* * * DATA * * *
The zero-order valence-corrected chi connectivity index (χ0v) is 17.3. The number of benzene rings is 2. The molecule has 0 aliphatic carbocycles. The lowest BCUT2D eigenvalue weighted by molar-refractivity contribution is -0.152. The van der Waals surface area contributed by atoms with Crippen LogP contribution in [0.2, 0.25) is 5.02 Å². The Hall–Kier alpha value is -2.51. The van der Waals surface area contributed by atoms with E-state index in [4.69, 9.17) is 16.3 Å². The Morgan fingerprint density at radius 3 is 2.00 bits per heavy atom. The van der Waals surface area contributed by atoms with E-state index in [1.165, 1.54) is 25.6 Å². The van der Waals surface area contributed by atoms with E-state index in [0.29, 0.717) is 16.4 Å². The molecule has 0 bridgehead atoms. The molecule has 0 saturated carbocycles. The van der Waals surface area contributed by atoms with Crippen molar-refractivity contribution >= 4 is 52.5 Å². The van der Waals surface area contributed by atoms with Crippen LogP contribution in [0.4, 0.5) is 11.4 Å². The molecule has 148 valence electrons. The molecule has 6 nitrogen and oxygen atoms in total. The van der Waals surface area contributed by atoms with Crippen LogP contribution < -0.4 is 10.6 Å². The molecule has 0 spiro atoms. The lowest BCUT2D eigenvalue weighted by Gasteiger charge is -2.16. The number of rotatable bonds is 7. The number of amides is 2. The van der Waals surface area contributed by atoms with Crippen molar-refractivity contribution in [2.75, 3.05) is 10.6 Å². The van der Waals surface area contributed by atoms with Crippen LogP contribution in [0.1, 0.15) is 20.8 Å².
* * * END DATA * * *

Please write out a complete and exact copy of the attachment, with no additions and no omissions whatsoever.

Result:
The zero-order valence-corrected chi connectivity index (χ0v) is 17.3. The number of benzene rings is 2. The molecule has 0 aliphatic carbocycles. The lowest BCUT2D eigenvalue weighted by molar-refractivity contribution is -0.152. The van der Waals surface area contributed by atoms with Crippen LogP contribution in [0.2, 0.25) is 5.02 Å². The Hall–Kier alpha value is -2.51. The van der Waals surface area contributed by atoms with E-state index in [4.69, 9.17) is 16.3 Å². The Morgan fingerprint density at radius 3 is 2.00 bits per heavy atom. The van der Waals surface area contributed by atoms with E-state index in [1.165, 1.54) is 25.6 Å². The van der Waals surface area contributed by atoms with E-state index in [0.29, 0.717) is 16.4 Å². The molecule has 0 bridgehead atoms. The molecule has 0 saturated carbocycles. The van der Waals surface area contributed by atoms with Crippen molar-refractivity contribution >= 4 is 52.5 Å². The van der Waals surface area contributed by atoms with Crippen LogP contribution in [0.4, 0.5) is 11.4 Å². The molecule has 148 valence electrons. The molecule has 6 nitrogen and oxygen atoms in total. The van der Waals surface area contributed by atoms with Crippen LogP contribution < -0.4 is 10.6 Å². The molecule has 0 spiro atoms. The lowest BCUT2D eigenvalue weighted by Gasteiger charge is -2.16. The number of rotatable bonds is 7. The number of amides is 2. The van der Waals surface area contributed by atoms with Crippen molar-refractivity contribution in [2.75, 3.05) is 10.6 Å². The van der Waals surface area contributed by atoms with Crippen LogP contribution in [0.1, 0.15) is 20.8 Å².